The okeetee corn snake is a subspecies of the North American rat snake. It is known for its distinctive ochre-colored saddles, which are darker and more pronounced than other corn snakes. The okeetee has become popular in the pet trade due to its beautiful coloration and docile nature. This species of snake can reach lengths up to 4 feet long and have an average lifespan of 10-12 years with proper care.
What Makes An Okeetee Corn Snake?
The okeetee corn snake gets its name from the Okeetee Hunt Club in South Carolina, where it was first found and described. The okeetee is known for having a brightly colored pattern of reddish orange or yellowish blotches with dark outlines. This pattern is unique to okeetees, making them one of the most sought-after varieties of corn snakes available today. Additionally, okeetees tend to have thicker bodies than other corn snakes which can be attributed to their long evolutionary history in the wilds of North America. Despite this they are still relatively small animals, rarely growing larger than three feet in length.
The okeetee corn snake has a typical lifespan in the wild of around 5-8 years. This is considerably shorter than their lifespan in captivity, where with proper care they can often live for up to 10-12 years. Factors that shorten the okeetee’s life span in the wild include environmental stressors such as predation, weather events, and scarcity of resources. Other dangers facing okeetee corn snakes in the wild include physical injuries from being hit by cars or coming into contact with pesticides used by farmers.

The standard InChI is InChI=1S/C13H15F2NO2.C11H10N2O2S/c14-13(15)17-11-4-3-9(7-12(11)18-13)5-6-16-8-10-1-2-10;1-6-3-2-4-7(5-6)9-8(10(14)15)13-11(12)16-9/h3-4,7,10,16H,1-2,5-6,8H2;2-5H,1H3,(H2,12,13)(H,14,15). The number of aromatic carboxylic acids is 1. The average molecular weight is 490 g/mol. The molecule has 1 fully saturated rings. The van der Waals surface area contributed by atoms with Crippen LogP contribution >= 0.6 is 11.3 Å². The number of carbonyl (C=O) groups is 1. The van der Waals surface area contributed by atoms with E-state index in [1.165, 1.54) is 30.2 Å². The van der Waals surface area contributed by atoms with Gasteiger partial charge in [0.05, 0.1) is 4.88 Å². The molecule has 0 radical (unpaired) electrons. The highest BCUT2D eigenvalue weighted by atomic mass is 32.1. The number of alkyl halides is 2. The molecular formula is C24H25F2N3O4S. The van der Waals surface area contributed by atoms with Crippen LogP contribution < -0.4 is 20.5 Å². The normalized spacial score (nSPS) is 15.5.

The okeetee corn snake has a slender build and typically grows to lengths of around 4 feet. Okeetees have a reputation for being particularly eye-catching due to their distinct ochre-colored saddles, which are darker and more pronounced than other corn snakes. These ochre colorations can be found on either side of the okeetee’s body and create patterns that look almost like stripes.
The okeetee corn snake is a carnivore, feeding mainly on small mammals and lizards in the wild. In captivity, okeetee corn snakes will feed readily on insects, frozen mice, or rats of the appropriate size. It is important to provide okeetee corn snakes with enough food for them to maintain their health. Feeding okeetees too often can lead to obesity, while not feeding them frequently enough can cause them to become malnourished and suffer from other medical issues.
The okeetee corn snake’s natural habitat includes woodlands, grasslands, and prairies throughout North America east of the Mississippi River. They are most commonly found in the southeastern United States, particularly in South Carolina and Georgia. Okeetee corn snakes are good climbers and will often take refuge in trees or other elevated areas to escape predators. They also tend to burrow underground during the day in order to avoid the heat of the sun.